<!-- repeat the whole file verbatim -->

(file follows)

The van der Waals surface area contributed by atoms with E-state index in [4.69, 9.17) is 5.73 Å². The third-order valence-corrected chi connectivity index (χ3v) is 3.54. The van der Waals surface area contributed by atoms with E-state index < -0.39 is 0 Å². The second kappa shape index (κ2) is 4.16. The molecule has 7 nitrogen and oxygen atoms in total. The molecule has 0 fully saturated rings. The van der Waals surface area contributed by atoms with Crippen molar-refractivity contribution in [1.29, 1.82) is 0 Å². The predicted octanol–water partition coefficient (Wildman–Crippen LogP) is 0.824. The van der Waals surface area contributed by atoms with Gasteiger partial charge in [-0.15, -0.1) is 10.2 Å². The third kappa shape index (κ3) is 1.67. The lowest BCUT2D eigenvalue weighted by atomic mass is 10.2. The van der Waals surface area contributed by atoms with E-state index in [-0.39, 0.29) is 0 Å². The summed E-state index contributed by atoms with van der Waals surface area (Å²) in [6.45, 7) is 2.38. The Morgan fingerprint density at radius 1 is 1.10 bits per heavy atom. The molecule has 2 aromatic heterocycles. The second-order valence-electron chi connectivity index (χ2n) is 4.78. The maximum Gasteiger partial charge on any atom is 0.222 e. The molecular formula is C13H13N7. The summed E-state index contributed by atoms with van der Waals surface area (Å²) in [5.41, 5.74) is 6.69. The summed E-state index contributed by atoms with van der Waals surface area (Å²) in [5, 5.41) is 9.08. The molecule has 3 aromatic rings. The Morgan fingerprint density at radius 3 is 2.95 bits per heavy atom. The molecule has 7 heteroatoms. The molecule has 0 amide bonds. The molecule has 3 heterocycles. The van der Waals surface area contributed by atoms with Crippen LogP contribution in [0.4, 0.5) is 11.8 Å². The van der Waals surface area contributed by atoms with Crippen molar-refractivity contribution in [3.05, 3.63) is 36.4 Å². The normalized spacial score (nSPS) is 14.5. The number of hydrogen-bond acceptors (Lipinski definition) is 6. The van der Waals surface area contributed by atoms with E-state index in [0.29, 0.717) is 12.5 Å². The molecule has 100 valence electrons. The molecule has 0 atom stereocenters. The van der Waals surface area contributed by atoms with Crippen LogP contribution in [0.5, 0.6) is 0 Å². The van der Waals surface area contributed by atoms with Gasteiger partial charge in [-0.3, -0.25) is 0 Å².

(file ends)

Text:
The van der Waals surface area contributed by atoms with E-state index in [4.69, 9.17) is 5.73 Å². The third-order valence-corrected chi connectivity index (χ3v) is 3.54. The van der Waals surface area contributed by atoms with E-state index < -0.39 is 0 Å². The second kappa shape index (κ2) is 4.16. The molecule has 7 nitrogen and oxygen atoms in total. The molecule has 0 fully saturated rings. The van der Waals surface area contributed by atoms with Crippen molar-refractivity contribution in [1.29, 1.82) is 0 Å². The predicted octanol–water partition coefficient (Wildman–Crippen LogP) is 0.824. The van der Waals surface area contributed by atoms with Gasteiger partial charge in [-0.15, -0.1) is 10.2 Å². The third kappa shape index (κ3) is 1.67. The lowest BCUT2D eigenvalue weighted by atomic mass is 10.2. The van der Waals surface area contributed by atoms with E-state index in [-0.39, 0.29) is 0 Å². The summed E-state index contributed by atoms with van der Waals surface area (Å²) in [6.45, 7) is 2.38. The Morgan fingerprint density at radius 1 is 1.10 bits per heavy atom. The molecule has 2 aromatic heterocycles. The second-order valence-electron chi connectivity index (χ2n) is 4.78. The maximum Gasteiger partial charge on any atom is 0.222 e. The molecular formula is C13H13N7. The summed E-state index contributed by atoms with van der Waals surface area (Å²) in [5.41, 5.74) is 6.69. The summed E-state index contributed by atoms with van der Waals surface area (Å²) in [5, 5.41) is 9.08. The molecule has 3 aromatic rings. The Morgan fingerprint density at radius 3 is 2.95 bits per heavy atom. The molecule has 7 heteroatoms. The molecule has 0 amide bonds. The molecule has 3 heterocycles. The van der Waals surface area contributed by atoms with Crippen LogP contribution in [0.4, 0.5) is 11.8 Å². The van der Waals surface area contributed by atoms with Crippen molar-refractivity contribution in [3.05, 3.63) is 36.4 Å². The normalized spacial score (nSPS) is 14.5. The number of hydrogen-bond acceptors (Lipinski definition) is 6. The van der Waals surface area contributed by atoms with E-state index in [0.29, 0.717) is 12.5 Å². The molecule has 100 valence electrons. The molecule has 0 atom stereocenters. The van der Waals surface area contributed by atoms with Crippen LogP contribution in [0.5, 0.6) is 0 Å². The van der Waals surface area contributed by atoms with Gasteiger partial charge in [-0.3, -0.25) is 0 Å².